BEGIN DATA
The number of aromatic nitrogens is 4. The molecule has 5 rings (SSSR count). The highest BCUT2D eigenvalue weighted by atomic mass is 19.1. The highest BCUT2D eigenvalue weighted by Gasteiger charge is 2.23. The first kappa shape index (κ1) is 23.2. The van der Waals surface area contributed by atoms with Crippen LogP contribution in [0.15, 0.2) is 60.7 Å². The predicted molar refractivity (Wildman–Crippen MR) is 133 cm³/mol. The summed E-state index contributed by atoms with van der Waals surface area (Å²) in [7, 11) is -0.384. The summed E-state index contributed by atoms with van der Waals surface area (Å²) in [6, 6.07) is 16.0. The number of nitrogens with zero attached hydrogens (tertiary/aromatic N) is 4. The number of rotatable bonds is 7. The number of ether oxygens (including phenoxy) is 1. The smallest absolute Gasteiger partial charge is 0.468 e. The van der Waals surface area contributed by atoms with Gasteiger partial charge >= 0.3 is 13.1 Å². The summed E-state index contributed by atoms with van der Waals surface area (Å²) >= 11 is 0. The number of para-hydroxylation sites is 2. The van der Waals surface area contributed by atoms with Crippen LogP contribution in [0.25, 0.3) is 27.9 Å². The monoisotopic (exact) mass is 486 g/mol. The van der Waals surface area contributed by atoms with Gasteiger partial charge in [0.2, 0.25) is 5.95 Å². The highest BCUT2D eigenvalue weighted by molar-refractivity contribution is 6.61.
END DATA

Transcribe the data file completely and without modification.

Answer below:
The number of aromatic nitrogens is 4. The molecule has 5 rings (SSSR count). The highest BCUT2D eigenvalue weighted by atomic mass is 19.1. The highest BCUT2D eigenvalue weighted by Gasteiger charge is 2.23. The first kappa shape index (κ1) is 23.2. The van der Waals surface area contributed by atoms with Crippen LogP contribution in [0.15, 0.2) is 60.7 Å². The predicted molar refractivity (Wildman–Crippen MR) is 133 cm³/mol. The summed E-state index contributed by atoms with van der Waals surface area (Å²) in [7, 11) is -0.384. The summed E-state index contributed by atoms with van der Waals surface area (Å²) in [6, 6.07) is 16.0. The number of nitrogens with zero attached hydrogens (tertiary/aromatic N) is 4. The number of rotatable bonds is 7. The number of ether oxygens (including phenoxy) is 1. The smallest absolute Gasteiger partial charge is 0.468 e. The van der Waals surface area contributed by atoms with Gasteiger partial charge >= 0.3 is 13.1 Å². The summed E-state index contributed by atoms with van der Waals surface area (Å²) >= 11 is 0. The number of para-hydroxylation sites is 2. The van der Waals surface area contributed by atoms with Crippen LogP contribution in [0.25, 0.3) is 27.9 Å². The monoisotopic (exact) mass is 486 g/mol. The van der Waals surface area contributed by atoms with Gasteiger partial charge in [0.2, 0.25) is 5.95 Å². The highest BCUT2D eigenvalue weighted by molar-refractivity contribution is 6.61.